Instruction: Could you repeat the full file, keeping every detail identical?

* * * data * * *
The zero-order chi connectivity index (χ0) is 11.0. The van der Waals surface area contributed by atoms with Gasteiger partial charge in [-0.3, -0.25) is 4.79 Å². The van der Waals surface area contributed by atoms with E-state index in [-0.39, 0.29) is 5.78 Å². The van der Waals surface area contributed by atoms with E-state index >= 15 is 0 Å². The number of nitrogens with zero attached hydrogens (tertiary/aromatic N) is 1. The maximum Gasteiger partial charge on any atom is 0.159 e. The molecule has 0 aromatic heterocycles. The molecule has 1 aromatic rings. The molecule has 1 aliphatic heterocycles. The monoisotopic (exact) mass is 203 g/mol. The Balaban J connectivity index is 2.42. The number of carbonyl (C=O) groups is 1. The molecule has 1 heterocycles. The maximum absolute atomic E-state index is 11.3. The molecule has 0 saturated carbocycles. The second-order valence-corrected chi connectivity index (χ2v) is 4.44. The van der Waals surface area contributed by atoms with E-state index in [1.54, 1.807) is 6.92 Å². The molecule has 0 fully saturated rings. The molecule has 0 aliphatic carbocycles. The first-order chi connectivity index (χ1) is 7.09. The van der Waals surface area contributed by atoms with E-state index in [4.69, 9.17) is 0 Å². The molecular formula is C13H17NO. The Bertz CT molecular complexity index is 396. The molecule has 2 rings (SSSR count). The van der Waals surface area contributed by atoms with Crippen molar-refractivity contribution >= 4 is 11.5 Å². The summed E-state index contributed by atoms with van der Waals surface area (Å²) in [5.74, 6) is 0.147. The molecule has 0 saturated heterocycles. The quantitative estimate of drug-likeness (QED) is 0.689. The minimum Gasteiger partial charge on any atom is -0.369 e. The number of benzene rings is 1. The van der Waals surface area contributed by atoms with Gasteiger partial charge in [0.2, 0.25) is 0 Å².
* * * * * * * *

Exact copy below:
The zero-order chi connectivity index (χ0) is 11.0. The van der Waals surface area contributed by atoms with Gasteiger partial charge in [-0.3, -0.25) is 4.79 Å². The van der Waals surface area contributed by atoms with E-state index in [-0.39, 0.29) is 5.78 Å². The van der Waals surface area contributed by atoms with E-state index >= 15 is 0 Å². The number of nitrogens with zero attached hydrogens (tertiary/aromatic N) is 1. The maximum Gasteiger partial charge on any atom is 0.159 e. The molecule has 0 aromatic heterocycles. The molecule has 1 aromatic rings. The molecule has 1 aliphatic heterocycles. The monoisotopic (exact) mass is 203 g/mol. The Balaban J connectivity index is 2.42. The number of carbonyl (C=O) groups is 1. The molecule has 1 heterocycles. The maximum absolute atomic E-state index is 11.3. The molecule has 0 saturated carbocycles. The second-order valence-corrected chi connectivity index (χ2v) is 4.44. The van der Waals surface area contributed by atoms with E-state index in [1.54, 1.807) is 6.92 Å². The molecule has 0 fully saturated rings. The molecule has 0 aliphatic carbocycles. The first-order chi connectivity index (χ1) is 7.09. The van der Waals surface area contributed by atoms with E-state index in [4.69, 9.17) is 0 Å². The molecular formula is C13H17NO. The Bertz CT molecular complexity index is 396. The molecule has 2 rings (SSSR count). The van der Waals surface area contributed by atoms with Crippen molar-refractivity contribution >= 4 is 11.5 Å². The summed E-state index contributed by atoms with van der Waals surface area (Å²) in [5.74, 6) is 0.147. The molecule has 0 saturated heterocycles. The quantitative estimate of drug-likeness (QED) is 0.689. The minimum Gasteiger partial charge on any atom is -0.369 e. The number of benzene rings is 1. The van der Waals surface area contributed by atoms with Gasteiger partial charge in [0.2, 0.25) is 0 Å².